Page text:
Mediocrity: The True Plague of Humanity

Welcome to the ‘monthly segment’ of the blog section of my website. This consists of a commentary on ideas, people, books, or films that I have explored in the past month. Not only will it help me digest what I have been interacting with, but I hope it will also make you more conscious and determining in what you consume, and how you view it.

November, 2019.

This month I have been reading the Scythe series again, by Neal Shusterman. It’s set in a utopian world in which humans have mastered nanotechnology and genetic engineering, and are able to “turn back the corner,” which means they can become young again, or whatever age they want. Immortality. They’ve also fixed all problems like pollution, world hunger, and politics, by handing over the reins of humanity to a benevolent AI named Thunderhead. The world is a pretty great place. But there’s a max population of 10 billion, because the planet can’t support anymore than that, even with the A.I. So there’s a group of people called Scythes. They “glean” (kill) people for a living to keep the population down. It’s really one of the most fascinating speculative fiction settings I’ve ever explored.

Although I did write an extensive overview on the series (Utopia, Where No Dreams Exist), I wanted to take a look at a specific idea which can be seen in the book. I do believe that I have been thinking iterations of this idea many times over the past few years, but it was concreted by a quote I came across from Robert Bellardine: “flee idleness… for no one is more exposed to such temptations than he who has nothing to do,” and of course, a video by the Academy of Ideas named “Why Passivity Breeds Mediocrity and Mental Illness.” I’ve run into physical iterations of this idea not only with myself, but numerous other people, and I think it deserves to be well-explored and researched.

“This is one of the most urgent problems for civilized man. He has created civilization to give himself security. Security for what? For boredom? His chief problem seems to be that most human beings need a certain amount of challenge, of external stimulus, to stop them from sinking into the blank stare and blank consciousness of the idiot.” (Colin Wilson, New Pathways in Psychology.)

I cannot emphasize enough how important that quote is. In a world where we don’t need to work to survive, it is paramount, paramount to fill our lives with other challenges and inspirations. This is so very clear in Scythe, where they are living a true utopia, one in which there is even more freedom from the struggles of life.

“Was there ever a time when people weren’t plagued with boredom? A time when motivation wasn’t so hard to come by? When I look at the news archives from the Age of Mortality, it seems people had more reasons to do the things they did. Life was about forging time, not passing time.”

And quoting from my previous post. “I found this to be a fascinating paradox. You can see it right throughout the series. This utopian future isn’t the place of dreams, it’s the place where no dreams exist. By having the “freedom” from suffering and hard work, society simultaneously took away its purpose to live or do anything. If everything has been fixed, everything has been learned, and everyone has all their material needs satisfied, then what more is there to do? Only the Scythes have a purpose, but even then, that purpose only exists because of the utopia.”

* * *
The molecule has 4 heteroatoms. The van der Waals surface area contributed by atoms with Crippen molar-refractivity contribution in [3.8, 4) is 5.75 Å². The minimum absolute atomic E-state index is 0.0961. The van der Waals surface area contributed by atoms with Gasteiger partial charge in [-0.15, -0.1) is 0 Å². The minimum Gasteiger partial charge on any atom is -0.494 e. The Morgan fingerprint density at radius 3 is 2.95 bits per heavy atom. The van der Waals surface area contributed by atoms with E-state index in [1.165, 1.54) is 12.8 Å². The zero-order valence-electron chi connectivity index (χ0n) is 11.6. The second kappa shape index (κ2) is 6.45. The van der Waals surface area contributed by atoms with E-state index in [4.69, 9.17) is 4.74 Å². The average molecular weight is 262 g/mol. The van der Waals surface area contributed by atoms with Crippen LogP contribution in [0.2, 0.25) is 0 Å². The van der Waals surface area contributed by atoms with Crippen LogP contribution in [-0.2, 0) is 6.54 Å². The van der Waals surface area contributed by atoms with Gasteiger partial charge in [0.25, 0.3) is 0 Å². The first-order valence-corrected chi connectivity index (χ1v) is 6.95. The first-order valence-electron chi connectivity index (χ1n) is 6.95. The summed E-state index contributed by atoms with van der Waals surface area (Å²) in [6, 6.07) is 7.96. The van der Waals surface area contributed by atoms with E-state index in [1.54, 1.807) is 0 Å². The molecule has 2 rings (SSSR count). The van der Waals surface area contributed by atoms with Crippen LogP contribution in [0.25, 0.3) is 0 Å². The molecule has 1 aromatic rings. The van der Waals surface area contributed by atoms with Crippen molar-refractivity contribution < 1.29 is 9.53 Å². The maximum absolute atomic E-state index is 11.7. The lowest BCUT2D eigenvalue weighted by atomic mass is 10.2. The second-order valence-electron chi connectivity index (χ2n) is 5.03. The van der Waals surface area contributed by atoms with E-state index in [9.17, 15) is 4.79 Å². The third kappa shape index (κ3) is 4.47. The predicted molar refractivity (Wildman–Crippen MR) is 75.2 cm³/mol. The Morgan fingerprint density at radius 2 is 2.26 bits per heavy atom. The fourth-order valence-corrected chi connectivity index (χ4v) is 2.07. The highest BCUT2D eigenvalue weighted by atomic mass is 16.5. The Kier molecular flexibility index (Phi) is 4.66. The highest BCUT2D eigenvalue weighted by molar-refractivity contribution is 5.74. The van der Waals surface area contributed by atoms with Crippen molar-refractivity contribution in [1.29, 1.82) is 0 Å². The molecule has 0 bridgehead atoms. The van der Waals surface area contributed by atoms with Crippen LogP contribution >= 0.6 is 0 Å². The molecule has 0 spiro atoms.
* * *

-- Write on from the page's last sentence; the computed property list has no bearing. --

This shows us that human beings need purpose. Without purpose, even if that be as simple as cleaning our rooms, having a hobby (let me get back to that), or researching a topic you’re interested in, then yes, we are left blowin’ in the wind. Oblivious to both the beauties that we are given and the mild suffering we receive. “Yes, and how many times must a man look up, before he can really see the sky? The answer, my friend, is blowin’ in the wind.”

This idea of technology being a double edged sword is also one which fits in with this exploration and idea. However good technology can be, it seems almost self-destructive to have so many things served on a plate to our couches, both literally and figuratively. Pizza delivered to the couch of a predatory animals at the click of a button. Almost unnatural. Something more self-serving such as cooking your own meal would be a better alternative in this way. It creates a need and lets us fulfill it with the work of our own hands. Little things like this end up building up and making you a little more human.

So going back to the hobbies and purpose in general. Doing things is so very important. Every human I’ve come across is defined by one or both of these two simple things; what they do (e.g work, hobbies, or charitable gestures), or what they’re interested in (writing, films, music, etc). I’d definitely fit into that latter category. But you can see here, these two categories are how people view you. You as a unique soul to interact with, and not just one more mediocre organism among many. So if you have nothing to do, and nothing that you’re specifically interested in, then the very walls that define a human are being turned into mush. The things we do give us purpose, and the things we are interested in fire the flame of the soul. Without neither… Can we call you an individual? Perhaps not.

That wraps it up for another meandering reflection on life. I’ve been wanting to articulate these ideas for a while now, and here they finally are. It’s probably gibberish, but I hope I drove my point home. Do things, constantly, and somewhere along the way, along the winding white waters of life, you’ll probably find yourself.

One thought on “Mediocrity: The True Plague of Humanity

  1. Great! Many connections to masterpieces – Grit and Man’s search for meaning

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